You could use 100% bread flour in this recipe, but it would not have the yellow color, nutty flavor, or soft texture of this semolina-flour bread.

Why do I have to wait before I eat my bread?

Your bread is still cooking and it needs time for the final moisture to evaporate or incorporate. If you cut bread immediately out of the oven, it may seem doughy inside.

How should I store semolina bread?

Once cool, your unsliced semolina bread can be stored at room temperature in a plastic bag for a few days. Or slice the semolina bread loaf and store it in the freezer in a freezer bag for three months. Never store bread in the refrigerator, or it will dry out.

Love this recipe? Please leave a 5-heart 💜💜💜💜💜 rating in the recipe card below. Let me know how much you loved it, or any problems you had, in the comments section further down.

Recipe

Semolina Bread Recipe

4.50 from 2 votes
Category: Bread
Cuisine: Unspecified
Prep Time: 15 minutes
Cook Time: 30 minutes
Rising times: 6 hours
Total Time: 6 hours 45 minutes
Servings: 16 slices
Calories: 130kcal
This semolina bread recipe makes a soft and nutty-flavored bread loaf with semolina flour that's perfect for your favorite sandwich. Or make it as a free-standing, rustic semolina loaf and serve it aside your favorite soup and salad.
Print Recipe

Equipment

  • 1 Stand mixer optional
  • 1 9 inch by 5 inch loaf pan

Ingredients

Sponge

  • 1 cup (125 grams) bread flour
  • 1 cup (250 milliliters) water lukewarm, plus more as necessary
  • 1 tablespoon honey
  • 1 tablespoon olive oil
  • ½ teaspoon instant yeast

Semolina bread

  • cups (315 grams) semolina flour
  • ¾ cup (94 grams) bread flour plus more as necessary
  • ½ teaspoon instant yeast
  • teaspoons salt

Instructions

Sponge

  • Mix the 1 cup of bread flour, water, honey, olive oil, and yeast in a mixing bowl until well combined.
    1 cup (125 grams) bread flour, 1 cup (250 milliliters) water, 1 tablespoon honey, 1 tablespoon olive oil, ½ teaspoon instant yeast
  • Sprinkle the semolina flour, remaining ¾ cup of bread flour, and additional ½ teaspoon of yeast on top of the sponge.
  • Cover with plastic wrap and let sit at warm room temperature for one to three hours until the sponge is bubbling through the covering bread and semolina flours.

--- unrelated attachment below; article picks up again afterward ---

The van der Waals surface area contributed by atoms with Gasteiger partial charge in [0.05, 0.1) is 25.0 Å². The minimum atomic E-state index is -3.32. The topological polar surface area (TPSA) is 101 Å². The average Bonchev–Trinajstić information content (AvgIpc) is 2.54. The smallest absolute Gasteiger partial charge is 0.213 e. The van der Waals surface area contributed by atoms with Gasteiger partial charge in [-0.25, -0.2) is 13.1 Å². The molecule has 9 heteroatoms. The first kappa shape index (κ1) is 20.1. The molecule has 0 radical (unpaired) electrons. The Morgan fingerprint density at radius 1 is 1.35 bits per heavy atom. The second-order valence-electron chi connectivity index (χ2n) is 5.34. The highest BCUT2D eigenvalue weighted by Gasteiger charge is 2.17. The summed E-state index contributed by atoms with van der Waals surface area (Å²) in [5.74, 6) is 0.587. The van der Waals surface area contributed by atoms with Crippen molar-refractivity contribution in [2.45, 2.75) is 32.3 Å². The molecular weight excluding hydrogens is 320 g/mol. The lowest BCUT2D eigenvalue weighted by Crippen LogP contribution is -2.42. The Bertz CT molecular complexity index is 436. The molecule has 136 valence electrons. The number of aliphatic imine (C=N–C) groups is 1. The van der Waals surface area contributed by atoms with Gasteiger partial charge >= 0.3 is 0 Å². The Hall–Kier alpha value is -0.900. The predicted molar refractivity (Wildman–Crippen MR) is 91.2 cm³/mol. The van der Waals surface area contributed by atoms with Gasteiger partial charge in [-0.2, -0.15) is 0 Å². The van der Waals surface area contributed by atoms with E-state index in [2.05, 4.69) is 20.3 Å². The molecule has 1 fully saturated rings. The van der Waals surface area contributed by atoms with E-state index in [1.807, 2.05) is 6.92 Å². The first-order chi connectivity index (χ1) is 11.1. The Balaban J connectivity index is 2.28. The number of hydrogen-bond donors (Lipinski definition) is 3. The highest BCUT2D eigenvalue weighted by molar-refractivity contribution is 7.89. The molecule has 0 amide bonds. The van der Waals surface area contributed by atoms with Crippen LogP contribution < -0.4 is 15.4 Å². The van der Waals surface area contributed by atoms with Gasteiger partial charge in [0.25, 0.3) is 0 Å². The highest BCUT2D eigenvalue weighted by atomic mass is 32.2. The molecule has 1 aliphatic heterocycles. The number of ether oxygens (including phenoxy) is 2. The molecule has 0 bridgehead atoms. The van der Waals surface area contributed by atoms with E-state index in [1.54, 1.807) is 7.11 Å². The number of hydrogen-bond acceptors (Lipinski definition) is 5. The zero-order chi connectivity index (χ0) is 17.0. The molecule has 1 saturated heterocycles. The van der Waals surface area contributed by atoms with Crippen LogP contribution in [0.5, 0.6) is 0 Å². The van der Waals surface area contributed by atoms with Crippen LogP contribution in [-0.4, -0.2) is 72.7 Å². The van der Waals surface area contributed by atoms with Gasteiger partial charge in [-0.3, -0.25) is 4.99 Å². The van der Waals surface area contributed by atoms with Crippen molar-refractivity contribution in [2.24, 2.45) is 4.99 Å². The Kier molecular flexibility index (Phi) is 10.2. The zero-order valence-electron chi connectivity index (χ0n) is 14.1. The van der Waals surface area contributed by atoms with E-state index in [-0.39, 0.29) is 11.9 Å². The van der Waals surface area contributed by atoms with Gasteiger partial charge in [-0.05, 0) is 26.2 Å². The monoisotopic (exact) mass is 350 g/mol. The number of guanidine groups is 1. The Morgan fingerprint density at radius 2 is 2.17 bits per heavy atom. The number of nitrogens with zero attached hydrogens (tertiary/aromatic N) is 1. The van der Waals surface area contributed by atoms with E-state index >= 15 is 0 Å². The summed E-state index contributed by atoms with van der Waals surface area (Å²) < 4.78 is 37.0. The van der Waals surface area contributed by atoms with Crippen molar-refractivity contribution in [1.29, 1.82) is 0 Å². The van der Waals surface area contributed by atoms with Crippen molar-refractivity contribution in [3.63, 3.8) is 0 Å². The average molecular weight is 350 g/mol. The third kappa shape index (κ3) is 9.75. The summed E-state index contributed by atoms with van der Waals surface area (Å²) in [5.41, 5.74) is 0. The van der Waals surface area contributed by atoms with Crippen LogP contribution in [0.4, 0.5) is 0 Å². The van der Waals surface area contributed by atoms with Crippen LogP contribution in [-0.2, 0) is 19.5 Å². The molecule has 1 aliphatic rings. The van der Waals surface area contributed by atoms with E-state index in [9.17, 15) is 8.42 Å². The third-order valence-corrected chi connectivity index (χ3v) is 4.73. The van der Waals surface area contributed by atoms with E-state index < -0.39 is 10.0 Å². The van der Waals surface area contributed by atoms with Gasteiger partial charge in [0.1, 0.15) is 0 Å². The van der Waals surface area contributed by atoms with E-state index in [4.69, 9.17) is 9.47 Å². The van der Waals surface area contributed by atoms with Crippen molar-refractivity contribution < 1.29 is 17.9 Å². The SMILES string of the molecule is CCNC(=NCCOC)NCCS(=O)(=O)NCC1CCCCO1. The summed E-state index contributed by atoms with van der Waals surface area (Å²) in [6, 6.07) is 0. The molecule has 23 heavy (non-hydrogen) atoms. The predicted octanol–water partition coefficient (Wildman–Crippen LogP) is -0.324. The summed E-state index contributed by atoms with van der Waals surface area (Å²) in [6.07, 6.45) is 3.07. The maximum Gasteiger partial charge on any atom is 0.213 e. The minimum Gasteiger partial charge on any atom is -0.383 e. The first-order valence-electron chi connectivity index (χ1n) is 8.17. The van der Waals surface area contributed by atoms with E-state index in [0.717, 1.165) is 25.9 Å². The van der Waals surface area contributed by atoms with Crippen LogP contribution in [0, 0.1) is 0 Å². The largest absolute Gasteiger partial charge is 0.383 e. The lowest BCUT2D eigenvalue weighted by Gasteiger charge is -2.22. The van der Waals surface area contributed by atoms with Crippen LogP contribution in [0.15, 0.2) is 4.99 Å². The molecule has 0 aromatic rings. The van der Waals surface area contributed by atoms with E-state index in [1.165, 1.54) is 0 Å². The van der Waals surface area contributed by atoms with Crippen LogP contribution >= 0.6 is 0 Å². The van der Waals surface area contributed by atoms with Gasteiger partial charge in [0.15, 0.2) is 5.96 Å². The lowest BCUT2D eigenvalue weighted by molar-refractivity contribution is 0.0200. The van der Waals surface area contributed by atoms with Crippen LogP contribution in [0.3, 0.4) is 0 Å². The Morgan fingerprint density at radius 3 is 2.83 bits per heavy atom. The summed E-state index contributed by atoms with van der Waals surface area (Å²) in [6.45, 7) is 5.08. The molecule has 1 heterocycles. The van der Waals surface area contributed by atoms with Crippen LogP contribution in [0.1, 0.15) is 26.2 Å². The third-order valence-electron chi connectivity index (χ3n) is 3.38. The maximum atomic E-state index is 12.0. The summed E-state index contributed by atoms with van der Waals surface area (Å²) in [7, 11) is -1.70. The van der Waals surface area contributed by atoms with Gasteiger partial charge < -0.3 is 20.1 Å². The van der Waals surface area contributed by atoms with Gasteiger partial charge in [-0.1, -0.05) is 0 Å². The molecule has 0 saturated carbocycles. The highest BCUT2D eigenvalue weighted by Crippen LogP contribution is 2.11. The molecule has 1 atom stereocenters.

1¾ cups (315 grams) semolina flour, ¾ cup (94 grams) bread flour, ½ teaspoon instant yeast

Semolina bread

  • Mix until the dough starts to come together, and then add the salt. If using a stand mixer, switch from the paddle to the dough hook at this time.
    1½ teaspoons salt
  • Knead the dough for 10 to 12 minutes by hand or 8 to 10 minutes using a stand mixer. The dough will be elastic and should pass the windowpane test. It may still feel gritty. The final dough should feel tacky but not sticky, so add a teaspoon of water or a tablespoon of flour at a time during the kneading, as necessary.
  • Cover again with plastic wrap and let the dough rise in the bowl until doubled in size. This will take two to three hours.
  • Punch the dough down and shape into a sandwich loaf. Place into a 9 inch by 5 inch loaf pan greased with butter or sprayed with baking spray.
  • Cover with plastic wrap and let the semolina bread rise one last time until the dough has risen one inch above the edge of the pan.
  • While the bread is rising, preheat the oven to 375° Fahrenheit.
  • Bake for 30 minutes, until the internal temperature of the bread is 190°. The bottom of the bread should sound hollow when thumped.
  • Let cool for at least one hour prior to slicing.

Notes

Variations
  • Make this semolina bread as a rustic, free-standing loaf on a parchment lined baking sheet instead of a loaf pan. Place a cast-iron pan on the bottom of the oven when pre-heating, and then add a handful of ice to the pan when baking the bread. This steam will give you a thicker crust.
  • Spritz the top of the loaf with water before the final rise and top with sesame seeds.

Nutrition

Calories: 130kcal | Carbohydrates: 25g | Protein: 4g | Fat: 1g | Saturated Fat: 0.2g | Polyunsaturated Fat: 0.3g | Monounsaturated Fat: 1g | Sodium: 219mg | Potassium: 56mg | Fiber: 1g | Sugar: 1g | Vitamin A: 0.3IU | Vitamin C: 0.01mg | Calcium: 6mg | Iron: 1mg
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5 Comments

    1. Hi Kimyo, thanks so much for pointing out my omission! The “and more as necessary” water in this recipe comes when you are mixing and kneading the semolina bread. Most of the water will be added in the first step, but you may need a smidge more water (or more flour) depending on whether you’ve weighed your flour and on the humidity in your kitchen. The final dough should be soft and just the very slightest bit tacky (but not sticky).

      1. i did add some water to bring the dough together, but probably too late in the process and not enough.

        the final result was kind of pale and lumpy, but it does make for a great sandwich.

        i’ll give it a proper go again once i’ve replenished my semolina flour supply.